Remembering the Man Bun, This Generation's Mullet

It wanted to be "cool". For a time, it was low-key. Then – as with most things this decade – over-exposure mutated it.
14 November 2019, 11:57am
man bun top knot trend over 2010s
Leonardo Dicaprio by Xinhua; David Beckham by ZUMA Press; Chris Hemsworth by Tsuni / USA – all via Alamy; Jason Momoa by MTV Internationa lvia Wikimedia; Top left dude by Ali Madad Sakhirani, via Pexels; Top knot at the top by Caleb Oquendo, via Pexels.

When did you last think about the man bun? Like custard, it came in many flavours: a stumpy, thumb-sized ponytail on the occipital region; the top knot (fast track to going bald, sorry); jazzed up with an undercut. Some of you are recovering bro bun dons; others avoided the mun like shit on the street – but all, it has to be said, have been affected.

See, this haircut in its many variations is the defining (straight-haired) men's style of the decade. Primarily, that’s because, for a good few years, the ‘bun was ev-er-ry-where – perched on Leo DiCaprio’s head in 2013, in Boohoo Man adverts in 2016, spreading through the decade like a bad case of scalp rash. Eventually, it became the go-to style for Real Madrid’s first team and the five guys in your office who eventually lumped the length off and dyed their buzz cut blonde.

It followed on from the short-back-and-sides plus volume on top cut you might know as the Macklemore or Hitler Youth. In a way, the bun was the moment men decided to let go. After all, to get the look, you initially have to let your hair do its thing. “I liked the hairstyle and I’m lazy so I just didn’t cut my hair for a while,” says Liam, 25, who had one for five years. “It kept growing until it was in my face – so I put it up.”

The man bun seemed to shake off long hair's previous association with huffing bongs and watching Dazed and Confused on a loop, probably on VHS. Instead, the bun appeared to represent a man in touch with his feminine side – someone heartily kicking back against ideas that hair long enough to loop into an elastic band was 'girly'. But that's not the reality. Take a look beneath the tousled strands atop his head, and the man bun aesthetic choice more likely meant the man bun man liked fancy shampoo and watched YouTube styling tutorials. This was no opposition to gender norms. It was, for some, an aesthetic choice and for others a bid to imitate the early adopters and set themselves apart from 'regular' guys.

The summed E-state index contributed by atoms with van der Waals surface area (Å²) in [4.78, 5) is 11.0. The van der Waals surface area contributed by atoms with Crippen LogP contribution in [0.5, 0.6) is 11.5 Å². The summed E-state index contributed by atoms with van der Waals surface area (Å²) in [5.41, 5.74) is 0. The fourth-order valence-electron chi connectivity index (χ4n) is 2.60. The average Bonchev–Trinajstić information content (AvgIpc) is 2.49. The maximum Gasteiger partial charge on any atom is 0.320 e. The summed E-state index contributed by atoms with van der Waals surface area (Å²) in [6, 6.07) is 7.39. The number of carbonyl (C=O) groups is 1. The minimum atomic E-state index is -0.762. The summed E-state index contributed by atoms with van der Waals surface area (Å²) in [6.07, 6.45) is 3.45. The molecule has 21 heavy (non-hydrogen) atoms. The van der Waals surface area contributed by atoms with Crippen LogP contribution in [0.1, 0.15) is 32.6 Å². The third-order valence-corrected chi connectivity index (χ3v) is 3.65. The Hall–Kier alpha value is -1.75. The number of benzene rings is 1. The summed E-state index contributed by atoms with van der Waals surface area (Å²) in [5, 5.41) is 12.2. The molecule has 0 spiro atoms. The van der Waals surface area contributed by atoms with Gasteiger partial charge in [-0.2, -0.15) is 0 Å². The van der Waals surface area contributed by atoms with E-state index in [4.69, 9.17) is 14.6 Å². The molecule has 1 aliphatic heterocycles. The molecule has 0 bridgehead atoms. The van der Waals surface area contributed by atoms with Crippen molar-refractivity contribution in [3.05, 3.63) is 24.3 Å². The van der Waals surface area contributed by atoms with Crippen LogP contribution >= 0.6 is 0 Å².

The early adopters gave off an image of carefree rebellion. This was a man who worked in a speakeasy bar. This was a man who “transgressed” by wearing an All Saints leather jacket and white t-shirt, usually with holes in for added rugged appeal. “One of the regular bar jobs I took was for Medication, which is for [Liverpool club] Cream’s night,” says Brendan, 27, who had a man bun for three years. “And I remember seeing it cropping up there, with guys in skin tight jeans and huge trainers, spending far too much time in the gym.”

Look to the famous men who rushed to get the style and you’ll land on several archetypal male heartthrobs, all attached to varying lengths of lock – Jason Momoa (long haired hottie), Justin Bieber (weird Victorian ghost freak) and Bradley Cooper (Lord Farquad’s taller cousin). The celebs helped catapult the trend into the mainstream, bringing the cut away from the artisanal coffee shops of Brooklyn, Berlin and Shoreditch (ie: its street style origins), and into the living room of that man who bought his clothes from River Island and showed them off in the “VIP” booth at the local Oceana. After its introduction in 2012, primarily via Chris Hemsworth, the bun seemed to peak in 2015, appearing in ASOS adverts and on football pitches. What may have initially been perceived as edgy turned commonplace – seen throughout the western world’s chain bars.

The increased visibility meant more and more men were getting involved. Take Ben, age 40, who got his bun when he was 36. “I’d basically come out of a relationship and then I was able to do all of the things I wasn’t able to do while I was in that relationship,” he explains, “like get comic book tattoos, grow my beard longer and grow my hair so I could put it in a top knot.”

He continues: “The next girl I met had a thing for vikings and Jason Mamoa, so it seemed like a good fit.”

Eventually, though, the tight-haired influx inverted upon itself. For some, like Ben, responsibilities arose, making the style seem silly – “I would probably still have one if I didn’t have a job. But I’ve got bills, man.” The same goes for Liam, who chopped off his knot when he embarked on the post-university job search, inadvertently citing how the general public may have viewed the haircut as immature or unprofessional.

You know when you look back on photos of your parents when they were younger, and everything looks dated? That’s what’s going to happen with the top knot. Like white-people-with cornrows before it, the man bun has culminated as the butt of a joke, able to pinpoint a very specific type of person, at a particular point in their young life.

The way the hairstyle communicates a desire to be different and edgy, while then ending up the same as literally everyone else sporting the same look, also speaks to the tone of the decade. It has been one where the alternative has turned into the norm, where brands want to be your friend and something as deplorable as Brewdog exists. It is the 2010s mullet.